I am just about to start my Java journey, ( I've already dabbled in C++) but I am getting really confused about all the different versions of Java:
Can someone explain these in detail?
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Java Standard Edition is the "normal" version designed for general computing. It, like all other variants of Java, is a strongly, statically typed, bytecode-compiled, Object-Oriented language run on a virtual machine with fully automatic garbage collection. It has most of the features of the language. Examples of applications would be applications like Minecraft or ArgoUML. It can be run as a stand-alone desktop application or an embedded application in a web page as an Applet.
Java Enterprise Edition is not a different language but are Interface specifications designed to produce software that runs inside an Application Server implementation. The main difference here is that it is designed for deployment to Application Servers that conform to the Enterprise Edition Interface specifications; Java SE can be used to write stand alone servers but doesn't include standardized Interfaces and specifications purpose built to in the way Java EE is. Examples would be applications designed to run on Glassfish ( Java EE reference implementation ), JBoss, etc.
Java Micro Edition is Java designed to run on Mobile devices. It should noted that this is not the same thing as Android. Java ME is designed to deal with mobile hardware better than Java SE. I use a Pantec Ease as a mobile phone, it runs Java ME.
Java Card is even "smaller" aimed as really low end devices like Smart ATM cards. Yes, some of them actually have Java on them.
JavaFX is a framework designed to build Rich Internet Client GUI Applications.
JVM language Family
First, the JVM. This is a stack-based virtual machine running compiled bytcode which looks a lot like assembly language. Optimization can make it run quite fast for very specialized situations.
That's it for the actual Oracle Java Stuff, now for the stuff people commonly use on the JVM. All of these languages feature Java interops and can typically call most or all of the Java libraries.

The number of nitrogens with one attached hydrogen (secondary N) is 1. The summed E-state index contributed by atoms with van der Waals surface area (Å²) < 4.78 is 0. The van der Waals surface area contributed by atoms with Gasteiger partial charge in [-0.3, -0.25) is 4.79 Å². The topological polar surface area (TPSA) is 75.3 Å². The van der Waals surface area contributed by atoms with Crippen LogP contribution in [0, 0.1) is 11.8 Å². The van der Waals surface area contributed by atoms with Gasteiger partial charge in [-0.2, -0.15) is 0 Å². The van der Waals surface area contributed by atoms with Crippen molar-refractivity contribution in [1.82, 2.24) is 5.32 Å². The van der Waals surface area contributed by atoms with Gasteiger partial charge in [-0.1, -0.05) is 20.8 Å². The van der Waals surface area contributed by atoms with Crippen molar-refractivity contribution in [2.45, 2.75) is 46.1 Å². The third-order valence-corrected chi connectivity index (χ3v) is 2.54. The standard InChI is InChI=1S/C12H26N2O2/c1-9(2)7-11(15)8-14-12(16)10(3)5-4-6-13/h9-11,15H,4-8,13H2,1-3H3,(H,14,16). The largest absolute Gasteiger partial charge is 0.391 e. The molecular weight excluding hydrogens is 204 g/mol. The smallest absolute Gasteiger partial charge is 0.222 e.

Groovy is an Object Oriented, dynamically typed language with a more succinct syntax that is billed as an easier, more powerful alternative to Java. It was designed as a kind of extension language to Java, allowing nearly drag and drop of Java files into Groovy programs. It has a framework commonly associated with it for web development known as Grails.
Scala is a fairly recent (2003) hybrid object-oriented/functional language that is designed to be highly scalable, hence the name. Twitter is a heavy user of Scala.
Clojure is a recent (2007) functional language of the Lisp family. It's designed for heavy concurrent programming from the outset. I don't have a good software example for this one but there are a number of companies using it.
There are a number of other languages for the JVM out there like Jaskell (Haskell for the JVM) but they tend to be obscure/academic experiments.
Android uses Java but runs on the Dalvik register-based machine. Dalvik is currently the object of a lawsuit against Google, its adopter. Android is essentially Java SE with a different set of Libraries.
The Rhino in the Room
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